Tuesday, July 26, 2011

Boys and Girls

Ah Koon has recently become my plumber. He was the plumber assigned by the shop we got our filter to fix it up for us. From watching him work, we found him to be extremely meticulous in his job. He cleaned his tools fastidiously, he used his brain to figure out a solution and is neat. We liked the way he did his work. It's rare to see such quality today. But he was rather aloof.

So not too long ago, we asked him to come back to clean our water tank and make some modifications to our piping. He was friendlier the second time around. We talked a bit more.

I've observed that the boys, upon entering Form 1 generally are able to cope well with school. But something changes along the way to Form 5. By the time they get to Form 4 many of them would have been sidetracked and most top places will be occupied by girls. Boys occupy something like 30-40% of the top ten places in my school, which is quite reflective of the national undergraduate ratio.

I remember from my own experience that boys would catch up and overtake us in Upper Secondary, very often buoyed by their better performance in the Sciences such as Physic, Chemistry and Additional Maths.

These days, fewer boys do better. Ah Koon's story is very much like what I observed. He coped well when he was in Form 1, even making it to the top 10 list for one exam. Then he fell into 'bad' company and became lazy. There was no turning back after that... he headed the wrong direction until he hit his late teens. His parents didn't realize and were ignorant. They let him do what he wanted. By Form 2, he was languishing. By Form 3 he was way into his own world of truancy. He skipped his PMR and continued his 'partying' life. It's their attitude that lets them down.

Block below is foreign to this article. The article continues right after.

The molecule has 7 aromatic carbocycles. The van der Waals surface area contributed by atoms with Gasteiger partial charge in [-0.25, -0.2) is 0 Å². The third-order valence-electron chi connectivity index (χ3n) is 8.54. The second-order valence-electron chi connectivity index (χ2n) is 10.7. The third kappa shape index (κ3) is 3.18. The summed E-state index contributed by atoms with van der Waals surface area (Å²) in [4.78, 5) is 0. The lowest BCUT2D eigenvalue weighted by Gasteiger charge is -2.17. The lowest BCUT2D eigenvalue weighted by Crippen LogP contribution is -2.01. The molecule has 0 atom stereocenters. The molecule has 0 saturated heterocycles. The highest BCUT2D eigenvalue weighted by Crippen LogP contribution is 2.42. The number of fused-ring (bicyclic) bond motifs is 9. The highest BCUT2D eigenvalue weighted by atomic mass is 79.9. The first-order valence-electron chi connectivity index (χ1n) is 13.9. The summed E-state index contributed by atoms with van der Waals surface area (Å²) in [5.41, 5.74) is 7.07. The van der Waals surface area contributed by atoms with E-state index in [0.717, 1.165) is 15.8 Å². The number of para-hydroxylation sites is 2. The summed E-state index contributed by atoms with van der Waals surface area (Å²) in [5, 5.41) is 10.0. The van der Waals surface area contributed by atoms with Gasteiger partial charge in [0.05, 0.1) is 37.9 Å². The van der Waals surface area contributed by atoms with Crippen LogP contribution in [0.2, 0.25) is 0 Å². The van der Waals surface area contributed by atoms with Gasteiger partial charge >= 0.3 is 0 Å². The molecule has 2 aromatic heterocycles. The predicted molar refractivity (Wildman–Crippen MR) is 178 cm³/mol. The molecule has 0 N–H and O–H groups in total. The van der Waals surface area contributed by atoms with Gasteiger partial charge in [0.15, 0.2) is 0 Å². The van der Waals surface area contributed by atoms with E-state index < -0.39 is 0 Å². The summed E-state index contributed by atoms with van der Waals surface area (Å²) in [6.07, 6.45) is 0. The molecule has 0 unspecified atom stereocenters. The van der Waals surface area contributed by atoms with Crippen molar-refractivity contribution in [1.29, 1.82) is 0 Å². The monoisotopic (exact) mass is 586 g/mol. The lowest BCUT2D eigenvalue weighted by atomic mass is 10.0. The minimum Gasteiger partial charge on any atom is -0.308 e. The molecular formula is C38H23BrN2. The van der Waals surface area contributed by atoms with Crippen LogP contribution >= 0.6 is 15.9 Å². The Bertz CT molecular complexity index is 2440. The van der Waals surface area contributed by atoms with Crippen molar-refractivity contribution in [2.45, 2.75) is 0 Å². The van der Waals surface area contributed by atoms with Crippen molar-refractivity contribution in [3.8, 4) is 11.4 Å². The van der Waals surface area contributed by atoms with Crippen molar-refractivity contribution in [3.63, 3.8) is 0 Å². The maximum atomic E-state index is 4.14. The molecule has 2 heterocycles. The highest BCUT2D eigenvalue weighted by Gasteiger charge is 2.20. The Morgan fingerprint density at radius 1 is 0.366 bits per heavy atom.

This is an excerpt from today's Malaysian Insider...
"While previous surveys named poor English as the main cause of unemployment, bad attitude has now topped the list," Straits Time quoted chief operating officer Suresh Thiru as saying.

Then he grew up! He suddenly realized the importance of education. He wanted to go back to study but he was way too far left behind. So, since there wasn't much choice, he went to work as a plumber... not that it's a bad job. Today, he regrets his immature decisions. And he is trying to avoid the same pitfalls for his children. He says his wife makes sure his children don't stray. She scolds and disciplines them; and he thinks she does a good job at it.

Ah Koon's story is a common one. Caught up by the sophistication of modern living, many parents think their children know better. The thing is, what was is still the same. Children need watchful eyes over them. Children need adults to vet their actions. Children need sensible voices to infuse some common sense into them. And occasionally children need discipline to get them back onto their path.

Boys take a longer time to mature. And girls are doing better than before because nurture no longer overlooks them. And I guess hormones too play a big role. Life is too good for kids today. There's very little need to struggle for survival. The lack of need to shoulder a responsibility for the boys perhaps too give them very little purpose in their marginal years.

I am sure there are many Ah Mei stories out there too... but somehow they tend to get buried by married life as most will remain home and don't come out and work.

The impact of dropping out from school is lifelong, but at that age these marginal people are rather myopic. They cost themselves the opportunity of a better life but they don't seem to care. But lately, I am seeing more of my female students exhibiting the gung-ho attitude of the boys too.

2 comments:

daboss said...

during our time, we had mr ling and mr leong to scold and nag some sense into us when we stray... :o)

AJ7 said...

Yup! I am ever mindful and grateful of that fact... Mrs. Tan, Mrs. Tay and countless others too....